#1: Kelly Clarkson: From Fort Worth, Texas. #2: Ruben Studdard: From Birmingham, Alabama. #3: Fantasia Barrino: Born and raised in High Point, North Carolina. #4: Carrie Underwood: Born in Muskogee, Oklahoma, and raised in Checotah, Oklahoma. #5: Taylor Hicks: Born in Birmingham, Alabama, and raised in Hoover, Alabama. #7: David Cook: Born in Houston, Texas, and raised in Blue Springs, Missouri, and currently lives in Tulsa, Oklahoma. #8: Kris Allen was born in Jacksonville, Arkansas and lives in Conway, Arkansas
The semi-anomaly is Jordin Sparks, the winner of Season #6. Sparks was born in Phoenix, Arizona. Arizona is a southern/southwestern state, of course, but not part of "the South." But it was close enough, because the other finalist, Blake Lewis, was born in Redmond, Washington, and grew up in Kenmore, Washington. The poor beat-boxing guy didn't have a chance.
What is it, then, about the South that produces so many "American Idol" winners? This, readers, is a deep and abiding question, surely one that will haunt your days and nights. Or maybe not. Meanwhile, I'm going to get back to listening to my sister's most recent album. She'll never, I'm certain, appear on "American Idol," nor is she from the South, but she'll always be a winner in my book.
The Image of Man Has Been Raised Up: On the Feast of the Ascension | Carl E. Olson | May 21, 2009
"You ascended into glory, O
Christ our God, and You delighted the disciples with the promise of the Holy
Spirit. Through this blessing, they were assured that You are the Son of God,
the Redeemer of the World."
—Troparion for the Liturgy of St. John Chrysostom, Feast of the
Ascension of our Lord Jesus Christ
"Christ's Ascension is therefore not a spectacle for the disciples but an event
into which they themselves are included. It is a sursum corda, a movement toward the above into which we are all called.
It tells us that man can live toward the above, that he is capable of attaining
heights. More: the altitude that alone is suited to the dimensions of being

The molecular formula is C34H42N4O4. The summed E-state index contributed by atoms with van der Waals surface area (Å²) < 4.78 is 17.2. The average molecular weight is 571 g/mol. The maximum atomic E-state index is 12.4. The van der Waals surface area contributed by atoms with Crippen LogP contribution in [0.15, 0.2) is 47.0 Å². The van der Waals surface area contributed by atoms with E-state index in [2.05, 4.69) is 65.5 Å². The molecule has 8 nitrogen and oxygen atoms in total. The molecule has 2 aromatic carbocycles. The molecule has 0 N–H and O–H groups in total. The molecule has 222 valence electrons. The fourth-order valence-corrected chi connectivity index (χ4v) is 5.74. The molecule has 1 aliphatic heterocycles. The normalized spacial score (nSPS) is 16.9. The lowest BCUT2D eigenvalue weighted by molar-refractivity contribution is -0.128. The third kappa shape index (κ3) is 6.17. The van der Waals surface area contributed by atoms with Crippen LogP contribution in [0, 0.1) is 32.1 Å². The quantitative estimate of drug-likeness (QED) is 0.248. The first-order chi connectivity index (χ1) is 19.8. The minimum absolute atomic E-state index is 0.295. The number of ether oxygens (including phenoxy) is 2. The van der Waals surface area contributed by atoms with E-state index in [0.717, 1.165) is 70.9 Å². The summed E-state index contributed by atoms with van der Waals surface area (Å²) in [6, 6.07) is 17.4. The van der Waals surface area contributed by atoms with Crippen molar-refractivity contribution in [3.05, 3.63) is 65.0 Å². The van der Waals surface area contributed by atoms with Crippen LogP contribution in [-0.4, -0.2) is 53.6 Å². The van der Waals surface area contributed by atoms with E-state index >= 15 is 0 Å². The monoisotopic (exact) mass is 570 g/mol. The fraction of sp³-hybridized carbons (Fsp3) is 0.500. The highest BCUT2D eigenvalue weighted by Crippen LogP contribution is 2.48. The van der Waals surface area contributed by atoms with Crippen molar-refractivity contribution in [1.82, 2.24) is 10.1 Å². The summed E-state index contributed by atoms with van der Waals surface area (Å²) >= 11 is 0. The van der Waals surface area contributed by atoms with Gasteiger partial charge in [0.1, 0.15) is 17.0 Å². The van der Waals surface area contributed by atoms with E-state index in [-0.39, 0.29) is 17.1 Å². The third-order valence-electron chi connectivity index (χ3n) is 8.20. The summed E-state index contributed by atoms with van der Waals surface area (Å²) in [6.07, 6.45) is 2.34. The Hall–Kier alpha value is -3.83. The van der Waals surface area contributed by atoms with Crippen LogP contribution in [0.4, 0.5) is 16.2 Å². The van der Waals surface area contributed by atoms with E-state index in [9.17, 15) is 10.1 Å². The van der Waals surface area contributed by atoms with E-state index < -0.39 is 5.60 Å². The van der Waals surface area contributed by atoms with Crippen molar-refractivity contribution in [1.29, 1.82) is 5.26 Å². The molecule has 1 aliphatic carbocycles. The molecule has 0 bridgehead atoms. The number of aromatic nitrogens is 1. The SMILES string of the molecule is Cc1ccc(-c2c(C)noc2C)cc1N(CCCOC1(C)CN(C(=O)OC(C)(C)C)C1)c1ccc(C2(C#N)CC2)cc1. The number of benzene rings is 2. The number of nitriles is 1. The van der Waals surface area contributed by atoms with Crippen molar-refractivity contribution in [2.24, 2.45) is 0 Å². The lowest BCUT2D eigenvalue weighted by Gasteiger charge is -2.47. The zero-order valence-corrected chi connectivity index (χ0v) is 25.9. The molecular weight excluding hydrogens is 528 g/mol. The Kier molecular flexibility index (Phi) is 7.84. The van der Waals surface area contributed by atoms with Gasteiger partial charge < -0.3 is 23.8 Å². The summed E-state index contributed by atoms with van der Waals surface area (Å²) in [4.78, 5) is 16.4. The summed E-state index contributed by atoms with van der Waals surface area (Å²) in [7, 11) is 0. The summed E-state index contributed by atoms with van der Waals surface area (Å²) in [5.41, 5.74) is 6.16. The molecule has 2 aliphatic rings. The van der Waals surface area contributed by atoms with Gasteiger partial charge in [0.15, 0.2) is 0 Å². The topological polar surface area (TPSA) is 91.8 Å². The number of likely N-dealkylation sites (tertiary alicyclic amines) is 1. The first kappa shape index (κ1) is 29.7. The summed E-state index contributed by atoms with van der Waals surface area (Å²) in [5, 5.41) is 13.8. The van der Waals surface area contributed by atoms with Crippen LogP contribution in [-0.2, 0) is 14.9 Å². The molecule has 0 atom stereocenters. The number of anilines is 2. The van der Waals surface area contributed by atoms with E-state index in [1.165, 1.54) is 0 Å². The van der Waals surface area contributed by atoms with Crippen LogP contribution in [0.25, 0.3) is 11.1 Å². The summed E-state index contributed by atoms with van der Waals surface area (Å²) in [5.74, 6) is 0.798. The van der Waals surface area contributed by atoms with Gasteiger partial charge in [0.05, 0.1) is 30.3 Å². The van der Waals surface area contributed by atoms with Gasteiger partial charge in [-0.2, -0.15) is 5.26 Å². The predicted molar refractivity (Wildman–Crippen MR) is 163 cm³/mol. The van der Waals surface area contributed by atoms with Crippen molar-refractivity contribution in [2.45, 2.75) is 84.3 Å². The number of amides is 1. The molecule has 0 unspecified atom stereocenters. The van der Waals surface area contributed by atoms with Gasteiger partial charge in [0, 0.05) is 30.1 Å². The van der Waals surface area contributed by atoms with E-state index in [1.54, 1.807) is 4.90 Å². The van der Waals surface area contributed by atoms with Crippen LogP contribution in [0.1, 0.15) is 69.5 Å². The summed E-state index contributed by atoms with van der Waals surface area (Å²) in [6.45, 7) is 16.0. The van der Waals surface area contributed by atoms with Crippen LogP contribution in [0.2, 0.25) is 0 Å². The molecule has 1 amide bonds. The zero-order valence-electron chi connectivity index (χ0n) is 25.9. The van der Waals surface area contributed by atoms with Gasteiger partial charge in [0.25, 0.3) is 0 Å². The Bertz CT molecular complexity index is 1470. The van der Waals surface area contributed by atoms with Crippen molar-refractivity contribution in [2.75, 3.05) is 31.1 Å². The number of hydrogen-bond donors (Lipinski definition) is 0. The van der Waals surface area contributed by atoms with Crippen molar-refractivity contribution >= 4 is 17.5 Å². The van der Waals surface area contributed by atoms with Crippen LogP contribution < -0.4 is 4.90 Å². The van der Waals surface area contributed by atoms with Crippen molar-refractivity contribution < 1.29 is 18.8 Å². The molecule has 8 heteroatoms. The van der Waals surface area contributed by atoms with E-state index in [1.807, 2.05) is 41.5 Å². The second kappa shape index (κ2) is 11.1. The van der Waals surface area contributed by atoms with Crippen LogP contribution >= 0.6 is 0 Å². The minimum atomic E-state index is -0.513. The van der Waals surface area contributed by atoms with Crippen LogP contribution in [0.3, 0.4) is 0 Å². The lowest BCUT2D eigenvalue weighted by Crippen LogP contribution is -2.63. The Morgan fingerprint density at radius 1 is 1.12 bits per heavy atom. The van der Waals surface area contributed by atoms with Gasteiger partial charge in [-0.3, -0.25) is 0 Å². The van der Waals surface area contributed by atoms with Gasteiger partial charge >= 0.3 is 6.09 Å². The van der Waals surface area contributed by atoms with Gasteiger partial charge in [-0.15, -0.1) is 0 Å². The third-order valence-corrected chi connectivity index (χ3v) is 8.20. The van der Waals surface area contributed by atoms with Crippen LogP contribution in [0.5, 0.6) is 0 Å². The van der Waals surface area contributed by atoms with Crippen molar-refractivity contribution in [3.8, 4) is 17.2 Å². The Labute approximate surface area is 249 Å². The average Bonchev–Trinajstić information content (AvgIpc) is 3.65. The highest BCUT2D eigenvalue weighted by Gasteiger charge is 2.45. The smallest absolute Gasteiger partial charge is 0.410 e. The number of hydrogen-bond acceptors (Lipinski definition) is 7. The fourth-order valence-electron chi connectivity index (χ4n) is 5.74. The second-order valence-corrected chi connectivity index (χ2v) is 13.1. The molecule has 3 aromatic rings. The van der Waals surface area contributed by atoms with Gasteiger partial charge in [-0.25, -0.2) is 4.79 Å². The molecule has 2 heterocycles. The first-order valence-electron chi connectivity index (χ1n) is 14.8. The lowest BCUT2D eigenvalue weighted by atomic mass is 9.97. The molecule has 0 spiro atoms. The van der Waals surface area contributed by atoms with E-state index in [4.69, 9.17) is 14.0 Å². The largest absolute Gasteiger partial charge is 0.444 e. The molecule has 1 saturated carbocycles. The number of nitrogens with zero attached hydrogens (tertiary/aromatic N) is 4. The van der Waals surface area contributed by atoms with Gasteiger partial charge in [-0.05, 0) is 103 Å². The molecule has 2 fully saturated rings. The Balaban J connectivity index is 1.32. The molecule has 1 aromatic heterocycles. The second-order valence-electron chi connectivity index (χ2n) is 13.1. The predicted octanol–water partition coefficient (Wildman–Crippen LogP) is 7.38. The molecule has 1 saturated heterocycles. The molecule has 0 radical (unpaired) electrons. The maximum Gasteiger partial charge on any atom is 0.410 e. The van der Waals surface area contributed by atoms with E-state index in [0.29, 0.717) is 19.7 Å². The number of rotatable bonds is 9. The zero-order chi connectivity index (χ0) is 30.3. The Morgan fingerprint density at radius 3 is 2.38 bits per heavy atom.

human is the altitude of God himself. Man can live at this height, and only
from this height do we properly understand him. The image of man has been
raised up, but we have the freedom to tear it down or to let ourselves be
raised." — Joseph Ratzinger, from Images of Hope: Meditations On Major
Feasts (Ignatius Press, 2006)
"As he blessed them he parted from them and was taken up to heaven." (Lk 24:51)
With these simple, matter-of-fact words, Luke describes the Ascension
expressed even more concisely in the Creed: "He ascended into heaven."
event is so important for Luke that the Acts of the Apostles opens with
description of the same event. As the disciples looked on, Luke
records, Jesus "was lifted up, and a cloud took him from their sight"
(Acts 1:9). Mark's account, heard today, is equally direct and
succinct: "So then the Lord Jesus, after he spoke to them,
was taken up into heaven and took his seat at the right hand of God"
He spoke with CNA by phone in a Monday interview, explaining that
several different experiences helped inspire “The Death of a Pope.”
The novel’s opening trial scene, for example, resulted from his
witnessing a trial at England's Central Criminal Court, commonly called
the Old Bailey.
Read explained he was also very struck by the “hatred” that some
people have for the Catholic Church and the rise of the “secular
spirit” particularly evident in Britain and Europe.
Some people use advocacy for condoms in the African AIDS crisis as a
“stick with which to beat the Church,” he added, noting that he noticed
progressive Catholics thought the Church would change with a new Pope.
These elements combined to form his story about the ex-Jesuit,
ex-liberation theologian on trial in London. Read told CNA he wanted to
write a novel that was a good story about terrorism, but in a way that
served to highlight the phenomenon of liberation theology and its
contrast with what he called “the more supernatural and sacramental
appreciation of what the Catholic Church is about.”
CNA, noting that Read’s book derives dramatic energy from
factionalism in the Catholic Church, asked what his novel says about
the present state of the Church.
“The Catholic Church is divided. I’m not one to cast aspersions on
other people’s good will, but I do think that after Vatican II a large
number of Catholics sort of took a few phrases from ‘Gaudium et Spes’
and elevated them into a kind of social ideology.”
He said this was particularly true in South America and El Salvador, and among some Jesuits in North America.
Read explained that he had once written about El Salvador on the
anniversary of the assassination of Archbishop Oscar Romero. In his
interviews for the story, he found that “progressive, revolutionary,
Marxist Catholics” had taken control and enacted what was “almost a
persecution” of traditionalist Catholics.